Security notification firm Secunia has confirmed that a DNS redirection hack was to blame for the redirection of surfers to a hacker site on Thursday. Secunia's authoritative DNS hosting was redirected for 70 minutes in the early hours of Thursday morning (Central European time). But because of the way DNS caching works, many …
remember your DNS accounts...
When it comes time to rotate your passwords.
So it says no one's data was compromised. Does that mean none of their tools log in to their servers, or have any auto-update/news/whatever functionality that calls out to their servers? Because, if so, that means users may have been connecting to an attacker-controlled server. In theory, one could use this so send an 'auto-update' of their own, or otherwise send tainted input to the client.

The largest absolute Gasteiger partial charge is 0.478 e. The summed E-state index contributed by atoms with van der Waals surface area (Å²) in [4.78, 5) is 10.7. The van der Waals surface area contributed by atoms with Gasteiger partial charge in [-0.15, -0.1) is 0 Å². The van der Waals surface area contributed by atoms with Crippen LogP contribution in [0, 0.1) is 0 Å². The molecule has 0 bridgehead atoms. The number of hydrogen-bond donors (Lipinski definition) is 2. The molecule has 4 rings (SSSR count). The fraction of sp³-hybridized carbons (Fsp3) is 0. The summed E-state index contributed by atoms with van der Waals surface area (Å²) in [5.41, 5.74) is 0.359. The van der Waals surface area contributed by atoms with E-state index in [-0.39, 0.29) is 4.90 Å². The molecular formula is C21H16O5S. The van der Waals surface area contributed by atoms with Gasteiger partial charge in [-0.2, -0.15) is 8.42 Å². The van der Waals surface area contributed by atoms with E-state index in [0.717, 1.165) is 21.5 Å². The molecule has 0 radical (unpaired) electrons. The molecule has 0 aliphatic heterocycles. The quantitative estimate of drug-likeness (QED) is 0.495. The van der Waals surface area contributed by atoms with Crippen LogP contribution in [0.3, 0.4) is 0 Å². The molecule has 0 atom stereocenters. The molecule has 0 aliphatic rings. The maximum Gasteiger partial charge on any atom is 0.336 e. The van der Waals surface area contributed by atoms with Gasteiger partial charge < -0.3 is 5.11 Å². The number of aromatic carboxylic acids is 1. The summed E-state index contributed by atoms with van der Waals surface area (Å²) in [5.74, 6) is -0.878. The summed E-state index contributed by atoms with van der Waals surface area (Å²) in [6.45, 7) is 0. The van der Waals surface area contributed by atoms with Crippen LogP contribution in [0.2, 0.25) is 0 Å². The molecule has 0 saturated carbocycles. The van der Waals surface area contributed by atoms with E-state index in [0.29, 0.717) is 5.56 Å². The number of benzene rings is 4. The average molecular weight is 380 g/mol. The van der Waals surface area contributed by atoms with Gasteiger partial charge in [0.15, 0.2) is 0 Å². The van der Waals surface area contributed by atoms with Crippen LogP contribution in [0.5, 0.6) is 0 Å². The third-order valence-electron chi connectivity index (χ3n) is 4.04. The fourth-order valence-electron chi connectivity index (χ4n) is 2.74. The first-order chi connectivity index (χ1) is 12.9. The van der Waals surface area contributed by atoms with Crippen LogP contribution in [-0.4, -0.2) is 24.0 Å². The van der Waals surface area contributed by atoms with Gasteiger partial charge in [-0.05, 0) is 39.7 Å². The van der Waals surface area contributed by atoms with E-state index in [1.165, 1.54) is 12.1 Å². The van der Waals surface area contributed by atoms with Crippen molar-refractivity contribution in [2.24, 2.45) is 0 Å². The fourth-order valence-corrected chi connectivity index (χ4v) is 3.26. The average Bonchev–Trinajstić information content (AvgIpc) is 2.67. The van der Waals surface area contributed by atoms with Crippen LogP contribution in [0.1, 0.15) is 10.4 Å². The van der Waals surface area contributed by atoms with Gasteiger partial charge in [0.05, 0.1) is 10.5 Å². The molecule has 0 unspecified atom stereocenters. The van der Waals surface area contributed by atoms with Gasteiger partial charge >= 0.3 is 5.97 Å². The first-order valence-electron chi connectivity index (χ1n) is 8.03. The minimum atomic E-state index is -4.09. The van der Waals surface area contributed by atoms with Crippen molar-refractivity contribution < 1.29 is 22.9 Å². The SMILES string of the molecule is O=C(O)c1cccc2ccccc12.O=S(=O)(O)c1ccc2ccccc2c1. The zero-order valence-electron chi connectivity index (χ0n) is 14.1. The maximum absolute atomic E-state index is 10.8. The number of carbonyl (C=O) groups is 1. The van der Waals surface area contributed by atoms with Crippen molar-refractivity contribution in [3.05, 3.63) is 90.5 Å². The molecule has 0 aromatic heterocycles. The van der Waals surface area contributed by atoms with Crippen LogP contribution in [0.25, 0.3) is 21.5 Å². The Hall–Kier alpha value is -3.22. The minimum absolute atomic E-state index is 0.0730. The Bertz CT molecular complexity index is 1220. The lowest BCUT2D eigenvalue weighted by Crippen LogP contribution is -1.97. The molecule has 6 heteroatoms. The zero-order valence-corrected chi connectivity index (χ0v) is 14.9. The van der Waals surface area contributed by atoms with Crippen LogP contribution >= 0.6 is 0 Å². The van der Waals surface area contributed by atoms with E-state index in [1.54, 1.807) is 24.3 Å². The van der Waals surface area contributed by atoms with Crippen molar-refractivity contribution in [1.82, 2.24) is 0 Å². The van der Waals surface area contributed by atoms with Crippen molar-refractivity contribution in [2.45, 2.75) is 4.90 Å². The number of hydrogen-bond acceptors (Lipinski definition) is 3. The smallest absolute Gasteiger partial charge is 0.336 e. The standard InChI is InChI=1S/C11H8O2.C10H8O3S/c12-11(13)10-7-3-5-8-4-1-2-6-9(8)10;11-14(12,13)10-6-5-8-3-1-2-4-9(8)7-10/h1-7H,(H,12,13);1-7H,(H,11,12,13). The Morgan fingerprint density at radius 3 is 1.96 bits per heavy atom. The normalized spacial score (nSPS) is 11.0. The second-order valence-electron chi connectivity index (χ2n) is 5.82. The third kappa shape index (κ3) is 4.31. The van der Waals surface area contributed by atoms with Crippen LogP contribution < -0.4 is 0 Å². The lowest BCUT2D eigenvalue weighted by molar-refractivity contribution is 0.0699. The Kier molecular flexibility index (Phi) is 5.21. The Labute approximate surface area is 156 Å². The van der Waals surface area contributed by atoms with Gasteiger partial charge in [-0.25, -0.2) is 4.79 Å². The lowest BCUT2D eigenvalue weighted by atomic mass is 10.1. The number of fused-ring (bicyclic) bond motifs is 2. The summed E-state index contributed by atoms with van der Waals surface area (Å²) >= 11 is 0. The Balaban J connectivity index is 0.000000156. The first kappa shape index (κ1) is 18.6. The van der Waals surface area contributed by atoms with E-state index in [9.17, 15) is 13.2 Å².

- Lightning strikes USB bosses: Next-gen jacks will be REVERSIBLE
- OHM MY GOD! Move over graphene, here comes '100% PERFECT' stanene
- Google's new cloud CRUSHES Amazon in RAM battle
- Beijing leans on Microsoft to maintain Windows XP support
- 'Big Data' analysis Think Amazon is CHEAP? Just take a look at these cloudy graphs...